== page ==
Astrophil laments how he has lost and wasted the gifts that Nature provided him with at birth. Heaven has "lent" him such qualities as his "youth," "knowledge," and "wit." He describes how Reason judges him to be lacking in his actual use of them. Astrophil agrees, finding himself "bankrupt" and unable to pay "Nature's rent," that is, to employ the qualities Nature has given him to good ends. The first twelve lines thoroughly indict Astrophil for not using the gifts of Nature and Heaven well. In line twelve, he describes how he sees that he is about to "lose [him]self," leaving his good qualities behind entirely.
As usual with English sonnets, the final couplet presents a turn to the unexpected, something that changes the reader's perspective on the poem as a whole. Throughout the poem, Astrophil has been chiding himself for his failures, but he never explains why he fails. (In the context of the sonnet sequence, it's pretty clear that it will have to do with Stella, but since the sonnets were circulated individually before being published as a group, the contemporary reader might not have had that context.) In the final two lines, however, not only does he reveal that Stella is the cause, but he also transforms the emotional context, praising what he has been lamenting: "I see and yet no greater sorrow take / Than that I lose no more for Stella's sake."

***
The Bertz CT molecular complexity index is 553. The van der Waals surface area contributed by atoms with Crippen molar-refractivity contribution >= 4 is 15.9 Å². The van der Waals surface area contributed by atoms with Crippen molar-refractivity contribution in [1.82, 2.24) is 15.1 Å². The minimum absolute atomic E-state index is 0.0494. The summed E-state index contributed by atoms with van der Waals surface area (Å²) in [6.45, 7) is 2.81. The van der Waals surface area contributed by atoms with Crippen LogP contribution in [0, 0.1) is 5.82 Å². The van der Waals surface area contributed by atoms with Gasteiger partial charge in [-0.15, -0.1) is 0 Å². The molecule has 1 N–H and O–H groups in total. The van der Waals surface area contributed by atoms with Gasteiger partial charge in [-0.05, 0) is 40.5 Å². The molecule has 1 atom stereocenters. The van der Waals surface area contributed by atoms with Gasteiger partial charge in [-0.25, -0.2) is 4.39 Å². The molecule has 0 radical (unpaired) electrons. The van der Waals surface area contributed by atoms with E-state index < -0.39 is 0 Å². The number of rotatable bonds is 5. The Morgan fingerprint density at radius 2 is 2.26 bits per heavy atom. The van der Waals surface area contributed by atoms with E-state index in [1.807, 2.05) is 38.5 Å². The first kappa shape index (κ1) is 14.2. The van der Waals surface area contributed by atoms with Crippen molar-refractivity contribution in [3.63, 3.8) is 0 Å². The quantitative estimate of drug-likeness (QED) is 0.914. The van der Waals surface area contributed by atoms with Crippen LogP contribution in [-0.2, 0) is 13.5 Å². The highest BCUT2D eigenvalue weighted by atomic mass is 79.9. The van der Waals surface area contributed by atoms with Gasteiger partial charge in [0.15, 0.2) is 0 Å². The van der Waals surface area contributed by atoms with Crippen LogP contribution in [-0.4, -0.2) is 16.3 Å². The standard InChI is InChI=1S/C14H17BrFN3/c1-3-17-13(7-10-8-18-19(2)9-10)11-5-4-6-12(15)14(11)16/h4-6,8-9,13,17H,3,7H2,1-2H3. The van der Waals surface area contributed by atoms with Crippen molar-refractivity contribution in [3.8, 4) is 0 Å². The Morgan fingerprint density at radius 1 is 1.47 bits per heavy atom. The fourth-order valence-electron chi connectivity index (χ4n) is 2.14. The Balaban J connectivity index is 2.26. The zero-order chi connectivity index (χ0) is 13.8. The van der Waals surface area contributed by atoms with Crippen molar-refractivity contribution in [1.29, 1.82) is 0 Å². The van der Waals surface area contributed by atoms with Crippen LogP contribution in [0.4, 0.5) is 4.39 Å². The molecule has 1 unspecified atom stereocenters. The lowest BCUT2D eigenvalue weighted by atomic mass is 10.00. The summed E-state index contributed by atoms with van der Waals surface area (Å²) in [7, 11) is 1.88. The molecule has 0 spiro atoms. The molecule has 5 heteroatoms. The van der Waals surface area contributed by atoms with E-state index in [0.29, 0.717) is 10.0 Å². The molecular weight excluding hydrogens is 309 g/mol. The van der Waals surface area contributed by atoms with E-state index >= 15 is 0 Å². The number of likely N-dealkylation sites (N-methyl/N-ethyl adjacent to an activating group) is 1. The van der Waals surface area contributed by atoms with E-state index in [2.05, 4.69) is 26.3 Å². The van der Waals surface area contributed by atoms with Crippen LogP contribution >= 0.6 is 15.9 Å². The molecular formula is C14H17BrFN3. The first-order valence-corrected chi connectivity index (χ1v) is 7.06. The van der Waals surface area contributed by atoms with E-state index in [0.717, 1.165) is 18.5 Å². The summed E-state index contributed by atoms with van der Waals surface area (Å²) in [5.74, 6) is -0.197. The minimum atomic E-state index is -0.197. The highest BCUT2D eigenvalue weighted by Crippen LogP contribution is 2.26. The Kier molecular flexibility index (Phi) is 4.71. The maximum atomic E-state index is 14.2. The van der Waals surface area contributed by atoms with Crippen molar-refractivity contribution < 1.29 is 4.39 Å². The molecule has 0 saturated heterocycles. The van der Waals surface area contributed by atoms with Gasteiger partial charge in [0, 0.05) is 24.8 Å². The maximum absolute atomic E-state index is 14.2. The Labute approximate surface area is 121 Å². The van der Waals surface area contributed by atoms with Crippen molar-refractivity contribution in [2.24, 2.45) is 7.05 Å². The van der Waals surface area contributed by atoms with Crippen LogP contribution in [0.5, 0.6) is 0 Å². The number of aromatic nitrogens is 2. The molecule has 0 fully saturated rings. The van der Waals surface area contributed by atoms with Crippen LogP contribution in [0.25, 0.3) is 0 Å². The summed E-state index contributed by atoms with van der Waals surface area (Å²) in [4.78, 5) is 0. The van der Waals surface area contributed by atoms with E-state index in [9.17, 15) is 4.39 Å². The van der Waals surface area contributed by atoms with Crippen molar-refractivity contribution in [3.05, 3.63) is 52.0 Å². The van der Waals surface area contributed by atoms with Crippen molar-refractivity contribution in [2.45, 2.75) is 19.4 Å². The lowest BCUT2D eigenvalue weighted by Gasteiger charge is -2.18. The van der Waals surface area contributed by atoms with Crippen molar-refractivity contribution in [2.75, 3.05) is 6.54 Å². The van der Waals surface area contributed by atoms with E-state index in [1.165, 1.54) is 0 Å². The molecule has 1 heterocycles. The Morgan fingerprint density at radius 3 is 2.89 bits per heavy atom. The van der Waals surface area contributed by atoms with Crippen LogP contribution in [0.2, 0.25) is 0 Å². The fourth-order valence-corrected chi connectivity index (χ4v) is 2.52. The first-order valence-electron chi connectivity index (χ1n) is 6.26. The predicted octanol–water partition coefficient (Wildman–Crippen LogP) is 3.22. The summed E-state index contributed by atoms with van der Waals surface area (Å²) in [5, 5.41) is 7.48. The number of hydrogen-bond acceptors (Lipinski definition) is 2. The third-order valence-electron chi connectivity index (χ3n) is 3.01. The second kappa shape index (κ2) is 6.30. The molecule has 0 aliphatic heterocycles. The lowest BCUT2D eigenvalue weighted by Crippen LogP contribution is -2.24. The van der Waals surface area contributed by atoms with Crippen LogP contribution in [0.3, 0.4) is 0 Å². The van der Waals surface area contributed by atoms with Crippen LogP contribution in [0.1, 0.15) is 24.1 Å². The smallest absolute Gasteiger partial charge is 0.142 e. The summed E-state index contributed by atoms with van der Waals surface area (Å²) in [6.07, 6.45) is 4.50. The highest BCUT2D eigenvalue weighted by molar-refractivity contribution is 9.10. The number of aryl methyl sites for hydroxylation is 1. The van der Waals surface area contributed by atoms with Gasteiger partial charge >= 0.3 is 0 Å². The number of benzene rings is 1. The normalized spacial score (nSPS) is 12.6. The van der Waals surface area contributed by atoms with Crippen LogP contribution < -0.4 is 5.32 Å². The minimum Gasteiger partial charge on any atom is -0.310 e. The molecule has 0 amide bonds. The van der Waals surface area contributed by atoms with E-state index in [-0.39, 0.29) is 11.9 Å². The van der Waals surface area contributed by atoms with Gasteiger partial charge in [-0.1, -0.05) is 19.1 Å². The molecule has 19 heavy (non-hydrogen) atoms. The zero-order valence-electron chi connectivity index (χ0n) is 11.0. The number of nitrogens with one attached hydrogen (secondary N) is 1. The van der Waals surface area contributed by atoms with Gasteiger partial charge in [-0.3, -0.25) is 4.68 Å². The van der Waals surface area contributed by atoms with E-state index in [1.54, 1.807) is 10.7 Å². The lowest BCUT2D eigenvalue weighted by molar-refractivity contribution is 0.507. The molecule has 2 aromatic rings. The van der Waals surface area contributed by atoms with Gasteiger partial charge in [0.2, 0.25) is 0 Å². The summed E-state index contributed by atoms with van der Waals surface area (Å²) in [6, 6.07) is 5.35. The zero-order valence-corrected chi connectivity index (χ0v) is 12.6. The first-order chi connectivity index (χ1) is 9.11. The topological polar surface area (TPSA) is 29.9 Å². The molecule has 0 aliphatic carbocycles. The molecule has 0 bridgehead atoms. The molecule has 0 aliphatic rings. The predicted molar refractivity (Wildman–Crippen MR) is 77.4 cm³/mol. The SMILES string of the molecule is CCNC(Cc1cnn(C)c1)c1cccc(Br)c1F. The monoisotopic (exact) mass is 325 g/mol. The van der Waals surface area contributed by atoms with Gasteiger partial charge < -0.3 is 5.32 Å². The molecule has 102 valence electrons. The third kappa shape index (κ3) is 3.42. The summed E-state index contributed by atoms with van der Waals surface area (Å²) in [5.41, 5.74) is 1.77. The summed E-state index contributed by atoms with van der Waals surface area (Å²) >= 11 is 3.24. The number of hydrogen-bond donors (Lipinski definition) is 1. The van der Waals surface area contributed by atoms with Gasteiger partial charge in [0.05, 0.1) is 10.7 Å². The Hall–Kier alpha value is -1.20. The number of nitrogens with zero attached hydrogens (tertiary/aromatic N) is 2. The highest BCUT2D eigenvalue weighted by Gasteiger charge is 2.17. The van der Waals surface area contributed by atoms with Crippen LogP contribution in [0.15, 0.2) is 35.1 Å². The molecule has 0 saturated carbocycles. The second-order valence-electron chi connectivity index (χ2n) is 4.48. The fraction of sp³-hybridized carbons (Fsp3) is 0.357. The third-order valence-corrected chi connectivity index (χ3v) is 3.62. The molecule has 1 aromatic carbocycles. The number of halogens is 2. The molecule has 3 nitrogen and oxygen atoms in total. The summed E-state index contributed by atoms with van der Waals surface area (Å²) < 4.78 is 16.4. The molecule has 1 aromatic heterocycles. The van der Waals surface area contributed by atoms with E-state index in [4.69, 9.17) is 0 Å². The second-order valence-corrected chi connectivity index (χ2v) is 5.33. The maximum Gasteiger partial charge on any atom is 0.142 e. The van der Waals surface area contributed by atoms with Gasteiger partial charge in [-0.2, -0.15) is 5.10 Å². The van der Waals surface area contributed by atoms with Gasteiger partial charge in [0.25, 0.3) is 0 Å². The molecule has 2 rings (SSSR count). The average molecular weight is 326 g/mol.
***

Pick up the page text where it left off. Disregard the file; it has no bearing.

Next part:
This rhetorical move is similar to the American Nathan Hale's later "I only regret that I have but one life to lose for my country." Hale was saying that although he valued his life, he valued his country so much more that he regretted how limited his sacrifice could be. Similarly, Astrophil does prize his natural qualities of wit and knowledge—he spends most of the poem telling us how much—but he prizes Stella so much more that he would be willing to give anything he had for her. He's sad, therefore, that he doesn't have more to give. As with many sonnets, the entire poem sets the reader up for the impact of the final couplet.